Divorce in the United States

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Divorce in the United States, also known as dissolution of marriage, is a legal process in which a judge or other authority dissolves the bonds of matrimony existing between two persons, thus restoring them to the status of being single and permitting them to marry other individuals. In the United States, marriage and divorce fall under the jurisdiction of state governments, not the federal government.

Although such matters are usually ancillary or consequential to the dissolution of the marriage, divorce may also involve issues of spousal support, child custody, child support, distribution of property and division of debt.


19th century[edit]

By the mid- to late 19th century, divorce rates in the United States increased rapidly, and Americans obtained more divorces annually than were granted in all of Europe.[1] Previously, divorces were mainly granted to the middle and upper-classes due to their cost, but the legal process became less expensive in the US. Other proposed explanations include the popular acceptance of divorce as an alternative to marital unhappiness, decay of the belief in immortality and future punishment, discontent with the existing constitution of society, the habits of mobility created by better transportation, and the greater independence of women resulting in their enlarged legal rights and greater opportunities of self support.[1] The divorce rate continued to increase in the early 20th century. In 1890, 3 couples per 1,000 were divorced, rising to 8 couples by 1920.[2]

The Married Women's Property Acts in the United States were passed by the various states to give greater property rights to women and, in some cases, allowing them to sue for divorce.

The women's rights movement debated the issue of whether to allow divorce, with Jane Swisshelm and Elizabeth Cady Stanton as early supporters, with Horace Greeley and Antoinette Brown Blackwell opposed. Unlike other issues, the movement was unable to achieve agreement.[3]:477 Stanton eventually come to see marriage law reform as more important than women's voting rights.[4][5]:156 Against Stanton, Lucy Stone sought to remove the advocacy of divorce from the women's platform to prevent the appearance of moral laxity.[5]:72 In government, Robert Dale Owen proposed laws granting greater freedom of divorce,[6] which later came to fruition.[7] The National Woman Suffrage Association, founded in 1869, included advocacy for divorce reform.[3]:488 The concept of "free divorce" developed during the 19th century in conjunction with free love.[citation needed]

20th century[edit]

Prior to the latter decades of the 20th century, divorce was considered to be against the public interest, and civil courts refused to grant a divorce except if one party to the marriage had betrayed the "innocent spouse." Thus, a spouse suing for divorce in most states had to show a "fault" such as abandonment, cruelty, incurable mental illness, or adultery. If an "innocent" husband and wife wished to separate, or if both were guilty, "neither would be allowed to escape the bonds of marriage."[8] Divorce was barred if evidence revealed any hint of complicity between spouses to manufacture grounds for divorce, such as if the suing party engaged in procurement or connivance (contributing to the fault, such as by arranging for adultery), condonation (forgiving the fault either explicitly or by continuing to cohabit after knowing of it), or recrimination (the suing spouse also being guilty).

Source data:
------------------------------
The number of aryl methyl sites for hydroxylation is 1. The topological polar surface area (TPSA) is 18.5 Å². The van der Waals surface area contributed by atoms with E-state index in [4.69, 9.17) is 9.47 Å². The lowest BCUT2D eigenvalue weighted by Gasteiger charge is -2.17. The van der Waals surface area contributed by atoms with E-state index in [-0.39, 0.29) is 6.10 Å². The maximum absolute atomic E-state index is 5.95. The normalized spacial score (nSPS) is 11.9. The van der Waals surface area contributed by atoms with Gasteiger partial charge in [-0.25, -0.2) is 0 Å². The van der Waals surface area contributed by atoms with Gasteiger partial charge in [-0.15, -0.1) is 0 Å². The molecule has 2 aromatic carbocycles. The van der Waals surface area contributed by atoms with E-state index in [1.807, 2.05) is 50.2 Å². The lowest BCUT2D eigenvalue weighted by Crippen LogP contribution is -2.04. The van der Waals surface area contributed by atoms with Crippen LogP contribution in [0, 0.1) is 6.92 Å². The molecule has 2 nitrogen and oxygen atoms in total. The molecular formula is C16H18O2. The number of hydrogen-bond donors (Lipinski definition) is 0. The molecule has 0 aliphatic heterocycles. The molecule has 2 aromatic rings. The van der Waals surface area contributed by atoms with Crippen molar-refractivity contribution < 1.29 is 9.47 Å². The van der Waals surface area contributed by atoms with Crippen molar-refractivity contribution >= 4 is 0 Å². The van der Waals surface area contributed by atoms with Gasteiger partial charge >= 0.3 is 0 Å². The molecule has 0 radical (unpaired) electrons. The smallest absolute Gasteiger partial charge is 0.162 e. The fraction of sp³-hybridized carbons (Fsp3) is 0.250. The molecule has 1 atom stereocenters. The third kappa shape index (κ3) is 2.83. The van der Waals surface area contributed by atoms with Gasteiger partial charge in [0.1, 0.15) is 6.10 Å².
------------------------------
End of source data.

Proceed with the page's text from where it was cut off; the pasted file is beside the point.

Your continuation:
Divorce is governed by state rather than federal law, and a number of strategies were devised in several states to make divorce easier. By 1909, Reno, Nevada was "the divorce capital of the world." At that time, only six months in Nevada established state residency, and the Nevada courts, well aware of the contribution of divorce seekers to Nevada's hospitality industry, accepted the resident's uncorroborated assertion of grounds for divorce, usually "extreme cruelty.". In 1927, the Nevada Legislature, "in response to a perceived threat to Reno's divorce supremacy from France and Mexico and a divorce-trade war that had been going on since the end of World War I between Nevada, Idaho, and Arkansas," lowered the residency period to three months, and in 1931 the Legislature that voted for "wide-open gambling" lowered it to six weeks.[9] Providing accommodations and other amenities for visitors, who could not leave Nevada during the six weeks, became a major Reno industry; greeters met the arriving trains, and there were a variety of divorce ranches.[10] In 1942, the U.S. Supreme Court ruled in Williams v. North Carolina that other states had to recognize these divorces, under the "full faith and credit" clause of the U.S. Constitution.

By 1916, the U.S. led the world in number of divorces.[11] In populous New York State, where adultery was the easiest grounds for divorce, attorneys would provide a divorce package of a prostitute and a photographer.[12] Significant numbers of divorce seekers went to the cities on the Mexican side of the Mexico-U.S. border, or to Haiti,[13] where they found welcoming attorneys, who sometimes advertised in the U.S. A memory of the practice is reflected in the song "Haitian Divorce," by Steely Dan.